featuring prominent opposition leader Chee Soon Juan.
      See: http://groups.yahoo.com/group/Sg_Review/message/1710

      Wong was also asked about whether the law applied to TV stations
      airing programmes about PAP ministers, following a recent series of
      one-hour programmes on state broadcaster Channel NewsAsia that
      featured government ministers.

      "That is not a political video. That's a broadcaster and a content
      provider doing a job. It is done in other places. The minister is
      explaining himself, his policies and how he wants Singapore to move
      ahead," Wong said.

      International free-press advocates have repeatedly criticised
      Singapore for its tight media control.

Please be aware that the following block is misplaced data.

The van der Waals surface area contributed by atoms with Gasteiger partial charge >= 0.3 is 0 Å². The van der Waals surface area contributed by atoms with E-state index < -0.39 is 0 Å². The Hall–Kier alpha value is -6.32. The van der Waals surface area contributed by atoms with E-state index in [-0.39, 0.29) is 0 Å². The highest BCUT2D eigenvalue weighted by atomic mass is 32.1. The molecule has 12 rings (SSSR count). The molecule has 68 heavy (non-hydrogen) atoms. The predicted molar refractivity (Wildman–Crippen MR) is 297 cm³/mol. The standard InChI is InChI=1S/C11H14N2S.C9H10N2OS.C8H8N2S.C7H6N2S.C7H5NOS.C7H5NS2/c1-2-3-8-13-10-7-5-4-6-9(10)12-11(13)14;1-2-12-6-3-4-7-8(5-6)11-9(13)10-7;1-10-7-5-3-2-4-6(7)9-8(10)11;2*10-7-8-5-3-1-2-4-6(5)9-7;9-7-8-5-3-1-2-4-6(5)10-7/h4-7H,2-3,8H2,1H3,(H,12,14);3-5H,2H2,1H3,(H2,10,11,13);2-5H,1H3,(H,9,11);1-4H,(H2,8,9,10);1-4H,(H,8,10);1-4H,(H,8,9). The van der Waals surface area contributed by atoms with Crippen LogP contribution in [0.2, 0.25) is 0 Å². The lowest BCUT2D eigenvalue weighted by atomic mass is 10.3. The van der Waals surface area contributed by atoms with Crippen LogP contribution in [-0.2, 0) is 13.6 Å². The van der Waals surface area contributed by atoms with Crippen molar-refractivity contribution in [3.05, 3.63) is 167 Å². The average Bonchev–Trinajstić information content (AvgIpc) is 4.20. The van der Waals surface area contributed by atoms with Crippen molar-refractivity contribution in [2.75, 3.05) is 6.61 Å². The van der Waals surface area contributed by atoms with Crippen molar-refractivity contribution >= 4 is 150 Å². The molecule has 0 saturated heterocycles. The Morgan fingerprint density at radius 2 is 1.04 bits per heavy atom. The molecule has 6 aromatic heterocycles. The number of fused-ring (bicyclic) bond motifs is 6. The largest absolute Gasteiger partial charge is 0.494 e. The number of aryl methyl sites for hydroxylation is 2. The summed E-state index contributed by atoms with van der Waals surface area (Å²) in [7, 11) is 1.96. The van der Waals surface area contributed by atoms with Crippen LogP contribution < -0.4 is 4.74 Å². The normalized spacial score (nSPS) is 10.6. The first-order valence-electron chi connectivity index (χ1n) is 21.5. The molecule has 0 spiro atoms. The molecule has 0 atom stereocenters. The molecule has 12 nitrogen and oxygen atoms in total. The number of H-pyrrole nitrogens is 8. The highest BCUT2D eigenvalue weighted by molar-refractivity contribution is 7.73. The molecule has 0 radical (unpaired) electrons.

(see: http://singabloodypore.blogspot.com/2004/11/singapore-slams-

      The government bans non-commercial private ownership of satellite
      dishes, and publications need permits to circulate. Films and TV
      shows are routinely censored for sex and violence.

      The government says a high degree of control over public debate and
      the media is needed to maintain law and order.

      "Someone once said, 'My right to swing my arm must end where your
      nose begins'. That is the limit of free action; that is the
      boundary," Wong said.

      Singapore has been ruled by the People's Action Party since
      independence in 1965. Its 84-member Parliament has only two
      opposition members.

      See: http://singabloodypore.blogspot.com/2004/05/singapore-model-